But in recent years, music streaming has resuscitated industry revenue, while central banks cut interest rates to historic lows, sending investors searching for new sources of returns. The result: the world’s biggest investors poured billions into what had been a staid sector and music royalty payments were turned into a recognised asset class. Massarsky and his small team became the financial wizards behind billions of dollars in high-profile transactions. Today, music executives, lawyers and agents say the influx of Wall Street cash is unprecedented. After a string of investments in the sector, Blackstone now earns money every time Justin Timberlake’s “SexyBack” plays in a shopping mall. Apollo gets paid each time Luis Fonsi’s “Despacito” is blasted through a nightclub. The phenomenon was pioneered by a London-listed investment trust called Hipgnosis, named after an art group that designed album covers for Pink Floyd and others. In 2018 Merck Mercuriadis, a music obsessive who once managed Elton John, created the fund as a vehicle to buy songs, pitching them to institutional investors as a way to make reliable, bond-like returns.

In an era of rising interest rates, the nascent asset class faces its first real test. “What you’re buying is an anticipated future stream of cash flows. If rates go up, you discount those cash flows at those higher levels,” says Dan Ivascyn, Pimco’s chief investment officer. “Music IP [intellectual property], like other private markets, is an area where we haven’t seen the markets fully react to the realities of what we’re seeing in public markets. You’re going to see transaction volumes slow down.” Under these conditions Massarsky’s role will be crucial. If he were to start using higher interest rates as part of his calculations — reflecting rising real-world rates — the valuation of tens of thousands of songs would fall, potentially wreaking havoc for investors who have used debt towards the purchases. So far he has resisted. The rich get rich “Everybody knows the fight was fixed. The poor stay poor, the rich get rich,” Leonard Cohen sang in his 1988 hit “Everybody Knows”.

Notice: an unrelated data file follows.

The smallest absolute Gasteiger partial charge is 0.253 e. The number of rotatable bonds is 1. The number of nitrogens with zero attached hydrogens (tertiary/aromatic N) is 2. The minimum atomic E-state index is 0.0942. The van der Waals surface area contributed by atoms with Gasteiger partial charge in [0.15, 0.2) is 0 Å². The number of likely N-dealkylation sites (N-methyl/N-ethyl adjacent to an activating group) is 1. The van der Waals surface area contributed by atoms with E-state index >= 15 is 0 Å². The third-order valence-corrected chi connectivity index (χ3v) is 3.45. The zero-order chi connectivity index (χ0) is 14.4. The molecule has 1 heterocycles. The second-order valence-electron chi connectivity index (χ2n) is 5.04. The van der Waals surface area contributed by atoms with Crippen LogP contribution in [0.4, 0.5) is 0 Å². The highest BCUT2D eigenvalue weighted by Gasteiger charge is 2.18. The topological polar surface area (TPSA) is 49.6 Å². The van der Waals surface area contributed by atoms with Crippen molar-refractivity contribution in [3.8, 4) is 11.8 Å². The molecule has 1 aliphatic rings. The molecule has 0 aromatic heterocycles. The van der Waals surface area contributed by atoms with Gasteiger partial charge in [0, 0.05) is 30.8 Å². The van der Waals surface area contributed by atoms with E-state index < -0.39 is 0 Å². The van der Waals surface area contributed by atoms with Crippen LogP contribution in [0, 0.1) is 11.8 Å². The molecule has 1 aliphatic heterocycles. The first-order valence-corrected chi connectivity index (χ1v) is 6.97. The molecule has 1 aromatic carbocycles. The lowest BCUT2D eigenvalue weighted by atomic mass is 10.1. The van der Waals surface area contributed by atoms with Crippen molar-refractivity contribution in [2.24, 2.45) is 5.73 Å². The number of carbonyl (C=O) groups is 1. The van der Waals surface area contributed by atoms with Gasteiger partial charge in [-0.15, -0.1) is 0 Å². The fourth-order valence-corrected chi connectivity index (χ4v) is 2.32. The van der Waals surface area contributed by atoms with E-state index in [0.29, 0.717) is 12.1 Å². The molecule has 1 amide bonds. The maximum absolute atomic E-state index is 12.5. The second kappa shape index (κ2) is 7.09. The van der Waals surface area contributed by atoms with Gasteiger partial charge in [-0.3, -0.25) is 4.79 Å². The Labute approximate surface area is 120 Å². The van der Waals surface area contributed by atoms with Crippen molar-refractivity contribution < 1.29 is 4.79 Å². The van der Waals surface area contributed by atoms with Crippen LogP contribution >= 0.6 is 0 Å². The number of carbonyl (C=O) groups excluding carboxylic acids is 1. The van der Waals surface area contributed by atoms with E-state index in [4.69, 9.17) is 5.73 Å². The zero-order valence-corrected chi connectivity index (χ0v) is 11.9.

Blackstone — the private equity titan whose chief executive, Stephen Schwarzman, made more than a billion dollars last year — not only owns rights to that song, but has packaged it up with a host of others and securitised it as collateral against hundreds of millions of dollars of debt. The tale of how that happened traces the story of post-financial crisis capitalism. When Mercuriadis founded Hipgnosis in 2018, interest rates were low and the stock market was in its ninth year of a historic rally. As recently as 2019, only $368mn worth of music catalogue deals were announced publicly, according to Midia Research. But as investors made creative attempts to generate higher returns than the measly sums on offer from government bonds, an investment case for songs was developed. Music catalogue dealmaking ballooned to $1.9bn in 2020, then to $5.3bn in 2021, says Midia…

When the music stops 

A broader culture clash is being felt in the music industry as Wall Street enters a sector that had been used to operating more informally, with deals subject to the whims of big personalities and personal relationships. Securitising songs has led to some unusual forms of financial analysis, such as a Kroll report that last month told bond investors a cover of Cohen’s “Hallelujah” by Pentatonix, a US a-cappella group, accounts for more than three times as many Spotify streams as the original. It also beats Jeff Buckley’s cover. When 10 different versions of the song “Hallelujah” are added together they account for almost 13 per cent of the Blackstone catalogue’s royalties.

The World Brain: H.G. Wells’s Prophetic 1930s Vision for the Internet and How to Fix Its Ugliest Present Breaking Point

“The world is a Phoenix. It perishes in flames and even as it dies it is born again.”